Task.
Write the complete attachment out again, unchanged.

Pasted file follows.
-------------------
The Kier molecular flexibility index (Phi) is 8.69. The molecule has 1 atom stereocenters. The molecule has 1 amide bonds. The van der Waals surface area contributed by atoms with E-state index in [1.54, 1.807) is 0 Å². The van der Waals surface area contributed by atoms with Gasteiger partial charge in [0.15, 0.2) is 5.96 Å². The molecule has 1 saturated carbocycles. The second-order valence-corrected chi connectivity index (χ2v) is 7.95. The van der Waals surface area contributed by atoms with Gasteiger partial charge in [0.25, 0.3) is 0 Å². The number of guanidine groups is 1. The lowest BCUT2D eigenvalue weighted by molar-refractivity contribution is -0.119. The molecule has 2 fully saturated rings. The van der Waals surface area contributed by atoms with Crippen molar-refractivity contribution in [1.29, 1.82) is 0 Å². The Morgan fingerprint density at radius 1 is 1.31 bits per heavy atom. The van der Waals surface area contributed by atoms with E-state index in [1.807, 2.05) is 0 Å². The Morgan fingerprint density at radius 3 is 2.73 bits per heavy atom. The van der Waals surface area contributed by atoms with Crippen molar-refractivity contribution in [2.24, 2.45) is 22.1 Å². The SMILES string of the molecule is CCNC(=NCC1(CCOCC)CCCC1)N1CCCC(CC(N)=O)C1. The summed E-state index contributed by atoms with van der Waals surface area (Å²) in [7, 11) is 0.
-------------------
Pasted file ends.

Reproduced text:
The Kier molecular flexibility index (Phi) is 8.69. The molecule has 1 atom stereocenters. The molecule has 1 amide bonds. The van der Waals surface area contributed by atoms with E-state index in [1.54, 1.807) is 0 Å². The van der Waals surface area contributed by atoms with Gasteiger partial charge in [0.15, 0.2) is 5.96 Å². The molecule has 1 saturated carbocycles. The second-order valence-corrected chi connectivity index (χ2v) is 7.95. The van der Waals surface area contributed by atoms with Gasteiger partial charge in [0.25, 0.3) is 0 Å². The number of guanidine groups is 1. The lowest BCUT2D eigenvalue weighted by molar-refractivity contribution is -0.119. The molecule has 2 fully saturated rings. The van der Waals surface area contributed by atoms with Crippen molar-refractivity contribution in [1.29, 1.82) is 0 Å². The Morgan fingerprint density at radius 1 is 1.31 bits per heavy atom. The van der Waals surface area contributed by atoms with E-state index in [1.807, 2.05) is 0 Å². The Morgan fingerprint density at radius 3 is 2.73 bits per heavy atom. The van der Waals surface area contributed by atoms with Crippen molar-refractivity contribution in [2.24, 2.45) is 22.1 Å². The SMILES string of the molecule is CCNC(=NCC1(CCOCC)CCCC1)N1CCCC(CC(N)=O)C1. The summed E-state index contributed by atoms with van der Waals surface area (Å²) in [7, 11) is 0.